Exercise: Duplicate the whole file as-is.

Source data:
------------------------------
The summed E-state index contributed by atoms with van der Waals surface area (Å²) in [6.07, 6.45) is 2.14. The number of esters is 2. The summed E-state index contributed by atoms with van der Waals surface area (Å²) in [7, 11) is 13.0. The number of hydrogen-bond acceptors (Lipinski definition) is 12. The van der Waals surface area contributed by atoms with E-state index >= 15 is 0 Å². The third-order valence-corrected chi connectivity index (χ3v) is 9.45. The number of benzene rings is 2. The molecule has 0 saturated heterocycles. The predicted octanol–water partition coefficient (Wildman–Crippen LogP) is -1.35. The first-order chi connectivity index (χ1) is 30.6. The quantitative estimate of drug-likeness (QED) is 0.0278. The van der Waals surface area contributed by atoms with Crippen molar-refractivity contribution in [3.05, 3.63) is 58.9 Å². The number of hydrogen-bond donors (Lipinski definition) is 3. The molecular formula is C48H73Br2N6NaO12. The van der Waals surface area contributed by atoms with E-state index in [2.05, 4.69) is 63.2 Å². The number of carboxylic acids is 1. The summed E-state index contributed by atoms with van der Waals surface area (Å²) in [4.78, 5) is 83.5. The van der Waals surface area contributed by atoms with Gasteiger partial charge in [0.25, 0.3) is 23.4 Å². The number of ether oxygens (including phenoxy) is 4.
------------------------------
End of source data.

The summed E-state index contributed by atoms with van der Waals surface area (Å²) in [6.07, 6.45) is 2.14. The number of esters is 2. The summed E-state index contributed by atoms with van der Waals surface area (Å²) in [7, 11) is 13.0. The number of hydrogen-bond acceptors (Lipinski definition) is 12. The van der Waals surface area contributed by atoms with E-state index >= 15 is 0 Å². The third-order valence-corrected chi connectivity index (χ3v) is 9.45. The number of benzene rings is 2. The molecule has 0 saturated heterocycles. The predicted octanol–water partition coefficient (Wildman–Crippen LogP) is -1.35. The first-order chi connectivity index (χ1) is 30.6. The quantitative estimate of drug-likeness (QED) is 0.0278. The van der Waals surface area contributed by atoms with Crippen molar-refractivity contribution in [3.05, 3.63) is 58.9 Å². The number of hydrogen-bond donors (Lipinski definition) is 3. The molecular formula is C48H73Br2N6NaO12. The van der Waals surface area contributed by atoms with E-state index in [2.05, 4.69) is 63.2 Å². The number of carboxylic acids is 1. The summed E-state index contributed by atoms with van der Waals surface area (Å²) in [4.78, 5) is 83.5. The van der Waals surface area contributed by atoms with Gasteiger partial charge in [0.25, 0.3) is 23.4 Å². The number of ether oxygens (including phenoxy) is 4.